I love this so much. I think what you’re trying to get through to parents is that we should try not to say no by default. I mean how many times do I find myself saying no because I just don’t feel like it? Since reading about your yes challenge year, I’ve been more conscious of why I’m saying no and trying to say yes more often. I want to turn it up a notch and make it a challenge too.

    I’m going to check into getting a balance bike too. Thank you so much for all that you do.

    Could you please refer me to your posts about woodworking? What were the steps you took in introducing your son to woodworking? What do recommend we start with if we can’t go out and buy everything you have all at once?

    • Since my son was an infant and able to crawl to the drill, we allowed him to explore it (and other tools as well – even a saw). I spent a lot of time guiding him to touch and explore and eventually use tools safely. I just suggest following his lead. What tools is he interested in? Or just pick one and go for it…..until you feel confident enough to introduce another one. Enjoy the journey.

  3. Whozat says:

    I recently had a “yes day” with my four-and-a-half year old daughter. I’ve recently started working part time and she’s been having a rough time lately, with very uncharacteristic tantrums and meltdowns, and none of us have been dealing with that very well.

    I decided that we needed a day together, so I told her we’d do something special after preschool on Friday.

    She chose the inflatable place. Ugh. I HATE the inflatable place. (Mostly, I think, because it’s SO loud with all those blowers going. You can’t hear yourself think, let alone your kid talk.)

    But, I thought, Do I hate the inflatable place more than she hates me going to work?

    Yes! I will take you!

    We ended up oversleeping and blowing off school, spent several hours bouncing (her first time on the big bounces, and she did great climbing and sliding and bouncing), then went out for lunch, and then frozen yogurt.

    And it was wonderful. No tantrums, no meltdowns, no tears. She was her old self, and it was a joy to spend the day together.

  4. Abby says:

    I really appreciate you posting this. There are many times I tell my children “yes” and get “the look” from other parents. Telling our children yes instills confidence in them and your post about it reminds me to have confidence in myself and my parenting choices.

    • It depends on the situation. In reference to food I feel its my job to offer my son healthy options and let him choose what and how much of it he eats. We dont keep a lot of junk in the house….only popsicles really. My son knows he may have one a day – IF he asks for one. I dont mind him eating it because he eats so healthy otherwise and I think desert can be a part of a healthy diet. Sometimes he wants one after breakfast. I dont care WHEN he eats one, because he knows its his popsicle for the day. If he asks I make sure he knows that he is making the choice to have his popsicle NOW – as opposed to later. Sometimes he asks for another one later. I remind him that he already had one and that he may have another one tomorrow….then offer other options (a green smoothie is great because its still “sweet” but is made with nothing but goodness).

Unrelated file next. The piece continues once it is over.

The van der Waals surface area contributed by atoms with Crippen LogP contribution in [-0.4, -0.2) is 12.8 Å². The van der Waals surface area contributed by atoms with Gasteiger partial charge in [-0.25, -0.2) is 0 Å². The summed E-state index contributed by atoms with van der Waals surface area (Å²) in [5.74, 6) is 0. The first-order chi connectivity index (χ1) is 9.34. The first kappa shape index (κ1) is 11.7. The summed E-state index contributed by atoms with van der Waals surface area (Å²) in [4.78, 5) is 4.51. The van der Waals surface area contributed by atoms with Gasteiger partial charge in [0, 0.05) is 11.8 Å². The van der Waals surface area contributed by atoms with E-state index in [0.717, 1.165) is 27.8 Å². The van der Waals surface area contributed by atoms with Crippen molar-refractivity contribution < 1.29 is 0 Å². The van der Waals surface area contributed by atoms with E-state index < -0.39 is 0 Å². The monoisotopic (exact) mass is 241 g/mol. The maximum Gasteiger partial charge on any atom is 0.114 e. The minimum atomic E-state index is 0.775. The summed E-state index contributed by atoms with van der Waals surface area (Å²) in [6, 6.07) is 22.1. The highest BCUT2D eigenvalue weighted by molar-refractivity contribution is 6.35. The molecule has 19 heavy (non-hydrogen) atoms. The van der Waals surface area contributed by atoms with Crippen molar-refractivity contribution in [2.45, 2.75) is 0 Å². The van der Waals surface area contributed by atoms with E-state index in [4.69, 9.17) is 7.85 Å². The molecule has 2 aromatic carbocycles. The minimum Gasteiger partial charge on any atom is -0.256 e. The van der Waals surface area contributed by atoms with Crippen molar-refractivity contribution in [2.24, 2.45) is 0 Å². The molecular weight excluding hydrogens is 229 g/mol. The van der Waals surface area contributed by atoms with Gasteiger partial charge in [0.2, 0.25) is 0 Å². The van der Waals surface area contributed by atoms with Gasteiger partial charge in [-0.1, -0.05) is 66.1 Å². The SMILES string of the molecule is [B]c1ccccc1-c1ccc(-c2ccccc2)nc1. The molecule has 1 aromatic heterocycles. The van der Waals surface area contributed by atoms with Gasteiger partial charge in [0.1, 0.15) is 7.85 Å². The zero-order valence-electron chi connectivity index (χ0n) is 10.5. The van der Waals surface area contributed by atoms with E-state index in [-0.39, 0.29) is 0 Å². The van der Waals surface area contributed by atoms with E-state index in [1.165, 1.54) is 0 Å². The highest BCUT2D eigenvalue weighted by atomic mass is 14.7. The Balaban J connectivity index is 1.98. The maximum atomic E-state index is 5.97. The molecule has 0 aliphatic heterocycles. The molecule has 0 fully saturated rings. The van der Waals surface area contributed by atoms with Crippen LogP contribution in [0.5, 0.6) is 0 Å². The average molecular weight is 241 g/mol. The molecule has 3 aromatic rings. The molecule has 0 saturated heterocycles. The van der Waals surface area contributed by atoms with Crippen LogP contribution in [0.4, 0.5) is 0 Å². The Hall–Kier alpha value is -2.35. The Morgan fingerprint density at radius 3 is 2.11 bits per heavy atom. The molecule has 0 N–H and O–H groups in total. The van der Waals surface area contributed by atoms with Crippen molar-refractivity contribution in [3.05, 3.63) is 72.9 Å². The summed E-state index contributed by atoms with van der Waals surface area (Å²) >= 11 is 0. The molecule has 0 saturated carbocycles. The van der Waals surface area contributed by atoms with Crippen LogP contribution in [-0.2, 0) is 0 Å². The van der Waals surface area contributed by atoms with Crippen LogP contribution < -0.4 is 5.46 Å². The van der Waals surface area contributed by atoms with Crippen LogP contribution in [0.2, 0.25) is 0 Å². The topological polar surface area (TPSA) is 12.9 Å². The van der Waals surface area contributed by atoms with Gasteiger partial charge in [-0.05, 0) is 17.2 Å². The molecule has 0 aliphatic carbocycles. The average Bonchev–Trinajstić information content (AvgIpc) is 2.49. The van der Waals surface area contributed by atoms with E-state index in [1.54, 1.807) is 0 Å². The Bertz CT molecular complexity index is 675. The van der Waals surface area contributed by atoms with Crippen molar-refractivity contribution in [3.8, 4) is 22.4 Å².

5. putabibonit says:

    This is such an inspiration! Already I am trying to apply this principle, even though my daughter is only eight months old. If there’s no real good reason for her not to do something, who benefits when I say no? Certainly not her. Thank you!

  6. Kadie says:

    I have been following your blog for over a year now, and use your ideas all the time with my 3 year old son. I don’t think I have ever commented before (and I am sorry for that), but I so needed to read this today and be reminded that by saying yes, I am not spoiling my child, but reinforcing how much I love him and how capable he is!

    As an only child with the only grandchild, my parents absolutely adore my son and love to have him spend the night often. Sometimes he even sleeps over mid-week even though my mom has to work the next day. Several of our family members think we should tell him no, just because “one day you will have to and then how will he react?” I never understood why we should deny him (and them) this precious quality time, just for the sake of telling him no. There will be plenty of years that his homework and schooling doesn’t allow for mid-week sleepovers!

    Thank you for reminding me that I’m making the best decisions for my child!!

  7. lttlskttl says:

    I absolutely love this post. I have always found myself challenging myself to say YES to everything my 4 year old asks…I didn’t know that was a controversial topic, just a thought that occurred to me when he was younger. I have found that saying YES has led to real connection where I enter his world completely and go on whatever adventure he is interested in at that very moment. However, now that I am staying home with him and my toddler full time as a homeschooling mom I have found the NO word entering my vocabulary more often. It’s mostly because we have added another child to the mix and while staying home there is SO much that can be done at any given moment (cleaning, cooking, etc) rather than going to play. But this is a reminder to me….and such a valuable one…of how important it is to say YES! YES! YES! So thank you for reminding me to get lost in my children’s world…

  8. Anne Burrough says:

    Thanks so much for this post (I missed it the first time around). I love the honesty and getting a glimpse into how you handle situations where you, the parent, may WANT to say, “Um, no!” I also appreciated your answer to the question about handling food. If you have a chance can you elaborate on how you handle declining a request when there IS a reason to say no (for example, let’s say when your son asked for the balance bike, you either had no space or no funds for it)? Thanks for all you do. It’s inspirational!

  9. Pingback: Germantown Avenue Parents – yes. and no.